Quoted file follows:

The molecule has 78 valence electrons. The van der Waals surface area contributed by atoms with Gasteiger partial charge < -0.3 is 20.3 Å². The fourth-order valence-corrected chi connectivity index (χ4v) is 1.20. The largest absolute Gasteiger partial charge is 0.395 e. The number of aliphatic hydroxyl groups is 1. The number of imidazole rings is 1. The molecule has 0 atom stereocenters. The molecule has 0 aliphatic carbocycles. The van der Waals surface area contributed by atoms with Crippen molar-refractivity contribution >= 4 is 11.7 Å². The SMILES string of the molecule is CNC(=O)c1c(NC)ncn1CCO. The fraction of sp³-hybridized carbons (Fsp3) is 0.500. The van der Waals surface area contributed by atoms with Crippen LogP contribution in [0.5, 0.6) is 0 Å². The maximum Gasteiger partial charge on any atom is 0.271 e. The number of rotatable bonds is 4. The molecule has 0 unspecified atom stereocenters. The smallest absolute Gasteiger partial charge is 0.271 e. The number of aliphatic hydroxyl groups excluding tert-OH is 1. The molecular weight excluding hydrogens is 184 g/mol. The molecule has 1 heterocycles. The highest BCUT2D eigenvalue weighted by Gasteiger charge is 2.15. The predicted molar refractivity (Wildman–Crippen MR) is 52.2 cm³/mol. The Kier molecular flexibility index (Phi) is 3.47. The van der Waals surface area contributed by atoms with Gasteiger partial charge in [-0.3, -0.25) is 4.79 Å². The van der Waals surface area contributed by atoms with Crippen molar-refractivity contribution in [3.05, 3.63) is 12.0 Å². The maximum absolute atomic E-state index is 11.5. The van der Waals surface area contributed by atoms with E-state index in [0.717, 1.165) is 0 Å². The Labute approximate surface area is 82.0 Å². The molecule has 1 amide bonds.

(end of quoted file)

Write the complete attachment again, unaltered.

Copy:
The molecule has 78 valence electrons. The van der Waals surface area contributed by atoms with Gasteiger partial charge < -0.3 is 20.3 Å². The fourth-order valence-corrected chi connectivity index (χ4v) is 1.20. The largest absolute Gasteiger partial charge is 0.395 e. The number of aliphatic hydroxyl groups is 1. The number of imidazole rings is 1. The molecule has 0 atom stereocenters. The molecule has 0 aliphatic carbocycles. The van der Waals surface area contributed by atoms with Crippen molar-refractivity contribution >= 4 is 11.7 Å². The SMILES string of the molecule is CNC(=O)c1c(NC)ncn1CCO. The fraction of sp³-hybridized carbons (Fsp3) is 0.500. The van der Waals surface area contributed by atoms with Crippen LogP contribution in [0.5, 0.6) is 0 Å². The maximum Gasteiger partial charge on any atom is 0.271 e. The number of rotatable bonds is 4. The molecule has 0 unspecified atom stereocenters. The smallest absolute Gasteiger partial charge is 0.271 e. The number of aliphatic hydroxyl groups excluding tert-OH is 1. The molecular weight excluding hydrogens is 184 g/mol. The molecule has 1 heterocycles. The highest BCUT2D eigenvalue weighted by Gasteiger charge is 2.15. The predicted molar refractivity (Wildman–Crippen MR) is 52.2 cm³/mol. The Kier molecular flexibility index (Phi) is 3.47. The van der Waals surface area contributed by atoms with Gasteiger partial charge in [-0.3, -0.25) is 4.79 Å². The van der Waals surface area contributed by atoms with Crippen molar-refractivity contribution in [3.05, 3.63) is 12.0 Å². The maximum absolute atomic E-state index is 11.5. The van der Waals surface area contributed by atoms with E-state index in [0.717, 1.165) is 0 Å². The Labute approximate surface area is 82.0 Å². The molecule has 1 amide bonds.